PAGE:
If you are considering breast reconstruction following mastectomy and have concerns about your age, make an appointment today to talk to Dr. Slack. He will give you an honest and carefully considered answer.

I ❤️ My New Breasts: The Role of Tattooing in Breast Reconstruction

It used to be tattoos brought to mind far away cultures or sailors on shore leave. Not so much anymore. From rock stars to soccer moms, tattoos are everywhere now, and in terms of their sophistication and artistry… well, they’ve come a long way since “I ❤️mom.” In the past decade, tattooing for some women has even become integral to their recovery from breast cancer. We’re talking about nipple tattoos, some of which are remarkable in their anatomical detail, color matching, and 3D shading.

For years Dr. Slack has believed that tattooing is a viable option for women after breast reconstruction (as long as they have fully healed). It can be done instead of nipple reconstruction or in addition to the procedure. For women who are undergoing breast reconstruction following mastectomy, the cost of nipple tattooing is often covered by insurance.

To understand where tattooing and breast reconstruction come together, you first need a little background on how breast reconstruction is typically done.

It is sometimes possible to spare a woman’s nipple when performing a mastectomy, however, most of the time the darker, sensitive skin of the nipple and areola is removed entirely. When the breast is then reconstructed, the first stage is to create a breast mound (without nipple), using grafted tissue from her own body or a breast implant. Depending on the extent of the cancer and the degree of tissue removed during the mastectomy, this may require more than one surgical procedure.

Once the breast mound is complete and fully healed, the question of the nipple can be addressed. There are several options here: no nipple, surgically reconstructed nipple with or without tattooing, or 3D nipple tattooing.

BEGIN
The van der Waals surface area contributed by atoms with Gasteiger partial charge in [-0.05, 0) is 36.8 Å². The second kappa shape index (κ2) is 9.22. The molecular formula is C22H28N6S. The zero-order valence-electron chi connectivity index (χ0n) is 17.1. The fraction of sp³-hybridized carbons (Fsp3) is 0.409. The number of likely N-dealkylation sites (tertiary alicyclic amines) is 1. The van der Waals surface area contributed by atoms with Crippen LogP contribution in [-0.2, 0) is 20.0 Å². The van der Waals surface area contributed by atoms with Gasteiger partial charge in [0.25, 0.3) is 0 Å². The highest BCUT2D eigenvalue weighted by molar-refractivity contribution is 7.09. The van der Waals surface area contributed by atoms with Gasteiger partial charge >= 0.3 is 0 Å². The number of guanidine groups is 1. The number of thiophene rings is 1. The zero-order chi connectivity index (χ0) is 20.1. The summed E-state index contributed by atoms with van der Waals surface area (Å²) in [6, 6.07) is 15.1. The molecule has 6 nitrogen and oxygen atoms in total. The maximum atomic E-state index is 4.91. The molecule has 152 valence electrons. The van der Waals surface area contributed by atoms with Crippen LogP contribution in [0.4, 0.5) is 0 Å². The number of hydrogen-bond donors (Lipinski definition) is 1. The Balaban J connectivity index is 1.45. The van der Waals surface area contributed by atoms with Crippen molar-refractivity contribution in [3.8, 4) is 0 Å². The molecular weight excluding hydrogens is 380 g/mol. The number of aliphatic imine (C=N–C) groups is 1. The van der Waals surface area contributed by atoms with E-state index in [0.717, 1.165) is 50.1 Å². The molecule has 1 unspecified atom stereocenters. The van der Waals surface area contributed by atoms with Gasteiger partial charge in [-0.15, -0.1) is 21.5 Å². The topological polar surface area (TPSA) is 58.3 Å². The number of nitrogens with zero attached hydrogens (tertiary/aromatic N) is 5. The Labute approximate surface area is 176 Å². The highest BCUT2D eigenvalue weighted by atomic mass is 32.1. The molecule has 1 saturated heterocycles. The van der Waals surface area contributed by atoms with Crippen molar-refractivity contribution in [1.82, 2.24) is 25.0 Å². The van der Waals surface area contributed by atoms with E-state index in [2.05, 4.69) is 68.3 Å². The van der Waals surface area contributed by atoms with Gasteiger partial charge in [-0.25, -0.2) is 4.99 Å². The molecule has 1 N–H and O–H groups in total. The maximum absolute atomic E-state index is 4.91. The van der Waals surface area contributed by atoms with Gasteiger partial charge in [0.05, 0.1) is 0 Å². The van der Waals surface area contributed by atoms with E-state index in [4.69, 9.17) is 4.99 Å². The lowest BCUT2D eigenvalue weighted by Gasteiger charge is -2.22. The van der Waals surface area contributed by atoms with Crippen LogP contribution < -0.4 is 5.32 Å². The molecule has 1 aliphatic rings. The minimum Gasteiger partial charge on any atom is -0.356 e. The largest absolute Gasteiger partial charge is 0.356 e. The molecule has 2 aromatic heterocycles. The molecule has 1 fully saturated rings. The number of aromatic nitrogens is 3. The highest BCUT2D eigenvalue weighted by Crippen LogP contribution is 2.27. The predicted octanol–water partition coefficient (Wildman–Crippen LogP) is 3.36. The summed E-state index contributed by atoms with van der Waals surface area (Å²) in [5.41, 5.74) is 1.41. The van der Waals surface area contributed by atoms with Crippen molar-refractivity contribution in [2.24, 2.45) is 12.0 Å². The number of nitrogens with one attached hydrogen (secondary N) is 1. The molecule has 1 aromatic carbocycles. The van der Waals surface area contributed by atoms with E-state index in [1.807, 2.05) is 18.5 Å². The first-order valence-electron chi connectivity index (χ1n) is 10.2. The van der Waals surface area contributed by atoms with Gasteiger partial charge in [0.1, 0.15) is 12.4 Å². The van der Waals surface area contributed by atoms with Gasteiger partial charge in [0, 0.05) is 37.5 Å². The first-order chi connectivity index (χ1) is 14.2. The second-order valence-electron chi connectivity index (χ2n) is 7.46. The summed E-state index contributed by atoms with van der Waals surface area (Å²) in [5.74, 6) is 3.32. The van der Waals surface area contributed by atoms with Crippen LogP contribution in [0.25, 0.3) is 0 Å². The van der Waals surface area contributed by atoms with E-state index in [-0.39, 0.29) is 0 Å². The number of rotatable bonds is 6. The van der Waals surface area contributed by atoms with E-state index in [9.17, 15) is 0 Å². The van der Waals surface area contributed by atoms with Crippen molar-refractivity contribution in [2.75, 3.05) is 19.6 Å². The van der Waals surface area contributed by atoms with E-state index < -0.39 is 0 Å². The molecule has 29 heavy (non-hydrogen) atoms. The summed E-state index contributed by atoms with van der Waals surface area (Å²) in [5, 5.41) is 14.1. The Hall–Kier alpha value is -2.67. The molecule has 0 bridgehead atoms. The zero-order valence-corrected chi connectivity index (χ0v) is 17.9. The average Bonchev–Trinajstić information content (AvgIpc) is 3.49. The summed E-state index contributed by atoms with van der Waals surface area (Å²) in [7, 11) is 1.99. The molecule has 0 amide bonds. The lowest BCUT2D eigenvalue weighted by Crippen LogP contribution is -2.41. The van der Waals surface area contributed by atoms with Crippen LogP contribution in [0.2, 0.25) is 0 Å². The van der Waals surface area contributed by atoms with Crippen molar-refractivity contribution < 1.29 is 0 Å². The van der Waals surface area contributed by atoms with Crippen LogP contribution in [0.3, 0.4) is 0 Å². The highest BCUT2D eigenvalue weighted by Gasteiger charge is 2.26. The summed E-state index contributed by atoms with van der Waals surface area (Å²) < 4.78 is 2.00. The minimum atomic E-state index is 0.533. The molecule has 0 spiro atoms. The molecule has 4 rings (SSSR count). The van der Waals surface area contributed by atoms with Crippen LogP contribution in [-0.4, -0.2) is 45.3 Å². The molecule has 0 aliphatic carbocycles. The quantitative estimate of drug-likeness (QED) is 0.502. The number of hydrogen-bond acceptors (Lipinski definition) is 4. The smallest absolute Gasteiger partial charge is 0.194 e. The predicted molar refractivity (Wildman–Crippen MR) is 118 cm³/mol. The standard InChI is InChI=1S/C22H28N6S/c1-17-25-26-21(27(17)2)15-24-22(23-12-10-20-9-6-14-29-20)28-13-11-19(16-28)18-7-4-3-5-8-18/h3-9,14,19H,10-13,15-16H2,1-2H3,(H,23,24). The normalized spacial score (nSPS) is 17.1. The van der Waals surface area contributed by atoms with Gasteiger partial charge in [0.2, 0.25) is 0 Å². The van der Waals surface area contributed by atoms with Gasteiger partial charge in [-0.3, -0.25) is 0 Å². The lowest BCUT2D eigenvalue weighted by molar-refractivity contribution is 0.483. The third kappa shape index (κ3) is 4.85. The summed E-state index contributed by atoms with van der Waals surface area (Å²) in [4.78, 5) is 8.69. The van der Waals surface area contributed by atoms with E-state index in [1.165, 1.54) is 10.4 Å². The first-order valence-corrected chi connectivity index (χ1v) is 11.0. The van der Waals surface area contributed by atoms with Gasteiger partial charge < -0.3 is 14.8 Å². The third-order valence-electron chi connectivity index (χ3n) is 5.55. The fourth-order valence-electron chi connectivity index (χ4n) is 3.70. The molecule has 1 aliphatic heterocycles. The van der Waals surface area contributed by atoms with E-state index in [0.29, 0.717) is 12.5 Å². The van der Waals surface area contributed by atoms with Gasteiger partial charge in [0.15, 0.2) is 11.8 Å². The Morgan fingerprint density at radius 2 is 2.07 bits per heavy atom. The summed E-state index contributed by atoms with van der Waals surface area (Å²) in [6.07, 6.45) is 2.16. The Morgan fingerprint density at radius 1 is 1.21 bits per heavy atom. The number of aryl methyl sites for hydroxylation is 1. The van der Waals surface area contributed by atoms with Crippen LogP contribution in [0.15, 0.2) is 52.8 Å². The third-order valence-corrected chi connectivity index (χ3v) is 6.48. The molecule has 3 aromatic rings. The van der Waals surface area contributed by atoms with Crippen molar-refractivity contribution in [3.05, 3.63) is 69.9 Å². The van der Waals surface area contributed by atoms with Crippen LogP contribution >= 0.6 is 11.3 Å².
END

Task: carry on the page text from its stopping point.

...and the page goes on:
Some women choose to go without a nipple (reconstructed or otherwise), being most concerned with their breast appearance under clothes. You can see some before and after images of this in our breast reconstruction gallery. Prosthetic (or stick-on) nipples are an option for these women.

A nipple and areola can also be recreated surgically, using grafted tissue from the woman’s own body. Typically with reconstruction, the new nipple does not have the same color characteristics that the woman had before. For those who want a more natural looking nipple, Dr. Slack offers tattooing in his office. He has a specially trained cosmetic tattooist who can ink in the missing color, usually darker for the nipple and lighter for the areola. This is typically done about six weeks after surgery, to ensure all incisions are well healed.

For women who want the appearance of nipples, but don’t want surgery, 3D nipple/areola tattooing is a good option. For this, Dr. Slack refers his patients out to medical tattoo artists. He has several in the Dallas area that he trusts who do remarkable work. You can also find a listing or artists online at Pink Ink Project, 3D Nipple Areola Tattooing. They recommend taking a look at the tattooist’s before and after photos before making a choice.